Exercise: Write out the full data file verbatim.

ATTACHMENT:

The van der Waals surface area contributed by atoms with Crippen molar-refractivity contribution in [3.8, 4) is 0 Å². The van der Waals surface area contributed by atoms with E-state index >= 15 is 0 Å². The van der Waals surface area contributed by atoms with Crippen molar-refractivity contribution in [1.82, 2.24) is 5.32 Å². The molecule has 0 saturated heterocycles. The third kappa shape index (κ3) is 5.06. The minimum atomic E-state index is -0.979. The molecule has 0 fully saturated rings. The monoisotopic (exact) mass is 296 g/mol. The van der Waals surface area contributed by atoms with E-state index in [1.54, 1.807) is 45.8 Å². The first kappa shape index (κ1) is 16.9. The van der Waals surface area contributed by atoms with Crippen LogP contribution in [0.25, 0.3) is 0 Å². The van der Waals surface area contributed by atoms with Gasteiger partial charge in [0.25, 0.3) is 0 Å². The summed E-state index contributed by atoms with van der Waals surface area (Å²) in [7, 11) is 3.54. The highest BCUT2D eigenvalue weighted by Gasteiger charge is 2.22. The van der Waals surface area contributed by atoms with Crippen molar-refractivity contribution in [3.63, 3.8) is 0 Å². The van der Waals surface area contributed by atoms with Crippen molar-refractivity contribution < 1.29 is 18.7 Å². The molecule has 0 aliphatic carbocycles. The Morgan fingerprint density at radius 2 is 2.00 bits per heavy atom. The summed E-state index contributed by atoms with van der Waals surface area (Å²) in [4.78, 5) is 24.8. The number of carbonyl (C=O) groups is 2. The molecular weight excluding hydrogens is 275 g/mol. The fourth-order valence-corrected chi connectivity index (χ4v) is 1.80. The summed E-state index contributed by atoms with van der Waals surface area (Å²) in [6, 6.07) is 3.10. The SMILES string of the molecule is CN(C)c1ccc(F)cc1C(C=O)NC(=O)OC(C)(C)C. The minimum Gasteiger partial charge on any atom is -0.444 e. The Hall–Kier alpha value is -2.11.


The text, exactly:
The van der Waals surface area contributed by atoms with Crippen molar-refractivity contribution in [3.8, 4) is 0 Å². The van der Waals surface area contributed by atoms with E-state index >= 15 is 0 Å². The van der Waals surface area contributed by atoms with Crippen molar-refractivity contribution in [1.82, 2.24) is 5.32 Å². The molecule has 0 saturated heterocycles. The third kappa shape index (κ3) is 5.06. The minimum atomic E-state index is -0.979. The molecule has 0 fully saturated rings. The monoisotopic (exact) mass is 296 g/mol. The van der Waals surface area contributed by atoms with E-state index in [1.54, 1.807) is 45.8 Å². The first kappa shape index (κ1) is 16.9. The van der Waals surface area contributed by atoms with Crippen LogP contribution in [0.25, 0.3) is 0 Å². The van der Waals surface area contributed by atoms with Gasteiger partial charge in [0.25, 0.3) is 0 Å². The summed E-state index contributed by atoms with van der Waals surface area (Å²) in [7, 11) is 3.54. The highest BCUT2D eigenvalue weighted by Gasteiger charge is 2.22. The van der Waals surface area contributed by atoms with Crippen molar-refractivity contribution in [3.63, 3.8) is 0 Å². The van der Waals surface area contributed by atoms with Crippen molar-refractivity contribution < 1.29 is 18.7 Å². The molecule has 0 aliphatic carbocycles. The Morgan fingerprint density at radius 2 is 2.00 bits per heavy atom. The summed E-state index contributed by atoms with van der Waals surface area (Å²) in [4.78, 5) is 24.8. The number of carbonyl (C=O) groups is 2. The molecular weight excluding hydrogens is 275 g/mol. The fourth-order valence-corrected chi connectivity index (χ4v) is 1.80. The summed E-state index contributed by atoms with van der Waals surface area (Å²) in [6, 6.07) is 3.10. The SMILES string of the molecule is CN(C)c1ccc(F)cc1C(C=O)NC(=O)OC(C)(C)C. The minimum Gasteiger partial charge on any atom is -0.444 e. The Hall–Kier alpha value is -2.11.